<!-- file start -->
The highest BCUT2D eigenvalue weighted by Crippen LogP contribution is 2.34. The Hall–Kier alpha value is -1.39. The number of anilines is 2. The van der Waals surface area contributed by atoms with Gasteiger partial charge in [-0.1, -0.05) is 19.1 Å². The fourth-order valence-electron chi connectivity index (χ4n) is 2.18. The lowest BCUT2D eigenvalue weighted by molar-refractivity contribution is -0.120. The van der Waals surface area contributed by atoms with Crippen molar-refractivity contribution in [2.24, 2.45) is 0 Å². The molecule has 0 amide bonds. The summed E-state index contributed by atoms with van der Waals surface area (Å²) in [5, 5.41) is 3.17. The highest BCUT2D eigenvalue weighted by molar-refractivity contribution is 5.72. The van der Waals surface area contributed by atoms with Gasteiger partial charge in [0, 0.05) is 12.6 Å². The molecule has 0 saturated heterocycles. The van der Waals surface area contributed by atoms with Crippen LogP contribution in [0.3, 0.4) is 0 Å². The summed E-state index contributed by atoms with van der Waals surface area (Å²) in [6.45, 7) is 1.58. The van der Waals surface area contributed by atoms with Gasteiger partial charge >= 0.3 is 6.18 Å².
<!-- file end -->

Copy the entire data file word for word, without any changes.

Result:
The highest BCUT2D eigenvalue weighted by Crippen LogP contribution is 2.34. The Hall–Kier alpha value is -1.39. The number of anilines is 2. The van der Waals surface area contributed by atoms with Gasteiger partial charge in [-0.1, -0.05) is 19.1 Å². The fourth-order valence-electron chi connectivity index (χ4n) is 2.18. The lowest BCUT2D eigenvalue weighted by molar-refractivity contribution is -0.120. The van der Waals surface area contributed by atoms with Crippen molar-refractivity contribution in [2.24, 2.45) is 0 Å². The molecule has 0 amide bonds. The summed E-state index contributed by atoms with van der Waals surface area (Å²) in [5, 5.41) is 3.17. The highest BCUT2D eigenvalue weighted by molar-refractivity contribution is 5.72. The van der Waals surface area contributed by atoms with Gasteiger partial charge in [0, 0.05) is 12.6 Å². The molecule has 0 saturated heterocycles. The van der Waals surface area contributed by atoms with Crippen LogP contribution in [0.3, 0.4) is 0 Å². The summed E-state index contributed by atoms with van der Waals surface area (Å²) in [6.45, 7) is 1.58. The van der Waals surface area contributed by atoms with Gasteiger partial charge >= 0.3 is 6.18 Å².